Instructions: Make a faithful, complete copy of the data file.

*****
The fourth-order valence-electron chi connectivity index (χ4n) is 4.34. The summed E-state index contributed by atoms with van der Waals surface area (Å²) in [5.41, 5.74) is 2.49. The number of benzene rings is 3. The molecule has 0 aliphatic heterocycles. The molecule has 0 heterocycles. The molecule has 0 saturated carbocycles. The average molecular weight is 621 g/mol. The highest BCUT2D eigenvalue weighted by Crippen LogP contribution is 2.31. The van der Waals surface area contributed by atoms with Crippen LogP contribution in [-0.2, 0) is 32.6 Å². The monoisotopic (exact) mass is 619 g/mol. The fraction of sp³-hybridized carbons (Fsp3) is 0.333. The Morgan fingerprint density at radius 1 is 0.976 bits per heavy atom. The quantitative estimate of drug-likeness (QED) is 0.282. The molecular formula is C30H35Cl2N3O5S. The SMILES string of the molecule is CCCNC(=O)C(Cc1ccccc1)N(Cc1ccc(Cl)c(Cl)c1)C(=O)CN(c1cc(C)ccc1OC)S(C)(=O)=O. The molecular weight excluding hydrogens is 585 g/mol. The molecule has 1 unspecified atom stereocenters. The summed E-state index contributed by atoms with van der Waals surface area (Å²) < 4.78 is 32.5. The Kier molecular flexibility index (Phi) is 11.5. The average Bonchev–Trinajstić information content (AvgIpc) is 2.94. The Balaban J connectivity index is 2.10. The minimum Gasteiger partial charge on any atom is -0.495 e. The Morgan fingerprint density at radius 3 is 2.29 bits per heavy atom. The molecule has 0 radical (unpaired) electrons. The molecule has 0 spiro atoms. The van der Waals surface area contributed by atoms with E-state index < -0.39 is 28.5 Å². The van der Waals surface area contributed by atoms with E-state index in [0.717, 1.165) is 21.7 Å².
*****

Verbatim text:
The fourth-order valence-electron chi connectivity index (χ4n) is 4.34. The summed E-state index contributed by atoms with van der Waals surface area (Å²) in [5.41, 5.74) is 2.49. The number of benzene rings is 3. The molecule has 0 aliphatic heterocycles. The molecule has 0 heterocycles. The molecule has 0 saturated carbocycles. The average molecular weight is 621 g/mol. The highest BCUT2D eigenvalue weighted by Crippen LogP contribution is 2.31. The van der Waals surface area contributed by atoms with Crippen LogP contribution in [-0.2, 0) is 32.6 Å². The monoisotopic (exact) mass is 619 g/mol. The fraction of sp³-hybridized carbons (Fsp3) is 0.333. The Morgan fingerprint density at radius 1 is 0.976 bits per heavy atom. The quantitative estimate of drug-likeness (QED) is 0.282. The molecular formula is C30H35Cl2N3O5S. The SMILES string of the molecule is CCCNC(=O)C(Cc1ccccc1)N(Cc1ccc(Cl)c(Cl)c1)C(=O)CN(c1cc(C)ccc1OC)S(C)(=O)=O. The molecular weight excluding hydrogens is 585 g/mol. The molecule has 1 unspecified atom stereocenters. The summed E-state index contributed by atoms with van der Waals surface area (Å²) < 4.78 is 32.5. The Kier molecular flexibility index (Phi) is 11.5. The average Bonchev–Trinajstić information content (AvgIpc) is 2.94. The Balaban J connectivity index is 2.10. The minimum Gasteiger partial charge on any atom is -0.495 e. The Morgan fingerprint density at radius 3 is 2.29 bits per heavy atom. The molecule has 0 radical (unpaired) electrons. The molecule has 0 spiro atoms. The van der Waals surface area contributed by atoms with E-state index < -0.39 is 28.5 Å². The van der Waals surface area contributed by atoms with E-state index in [0.717, 1.165) is 21.7 Å².